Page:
I leave you with the following quote from his discussion of christological development. I've always liked it:
Bernard Lohse, A Short History of Christian Doctrine: From the First Century to the Present, 95.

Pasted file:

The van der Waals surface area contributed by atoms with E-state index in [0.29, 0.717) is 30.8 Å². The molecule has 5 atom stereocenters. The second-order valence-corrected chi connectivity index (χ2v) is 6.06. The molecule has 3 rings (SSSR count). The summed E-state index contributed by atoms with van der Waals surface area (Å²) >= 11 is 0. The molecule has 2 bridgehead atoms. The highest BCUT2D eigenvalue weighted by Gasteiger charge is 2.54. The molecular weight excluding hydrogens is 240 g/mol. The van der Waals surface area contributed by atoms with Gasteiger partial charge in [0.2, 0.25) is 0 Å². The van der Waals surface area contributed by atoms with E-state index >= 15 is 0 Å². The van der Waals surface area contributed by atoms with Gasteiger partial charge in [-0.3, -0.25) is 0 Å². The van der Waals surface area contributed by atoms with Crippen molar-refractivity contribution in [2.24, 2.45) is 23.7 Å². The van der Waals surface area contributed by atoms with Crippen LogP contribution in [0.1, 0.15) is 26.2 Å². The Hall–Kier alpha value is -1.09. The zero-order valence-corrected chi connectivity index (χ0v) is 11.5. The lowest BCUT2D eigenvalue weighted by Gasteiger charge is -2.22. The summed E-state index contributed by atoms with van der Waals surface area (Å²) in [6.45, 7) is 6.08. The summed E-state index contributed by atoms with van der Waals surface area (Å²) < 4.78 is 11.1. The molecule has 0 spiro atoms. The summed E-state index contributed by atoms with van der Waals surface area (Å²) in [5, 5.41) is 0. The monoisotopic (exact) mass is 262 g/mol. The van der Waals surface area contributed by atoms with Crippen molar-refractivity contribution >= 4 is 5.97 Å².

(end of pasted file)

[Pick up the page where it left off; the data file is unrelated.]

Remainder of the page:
If the christological controversy of the fifth century is viewed from a purely political point of view it is apparent that victory belonged neither to the Patriarch of Constantinople nor to the Patriarch of Alexandria but to the eastern emperors, who knew how to subject the church to their authority. As a result, however, the national passions of Egypt and Syria were enflamed. Both defended themselves against a creed which had been forced upon them by the emperor, and tried to free themselves from Byzantine overlordship.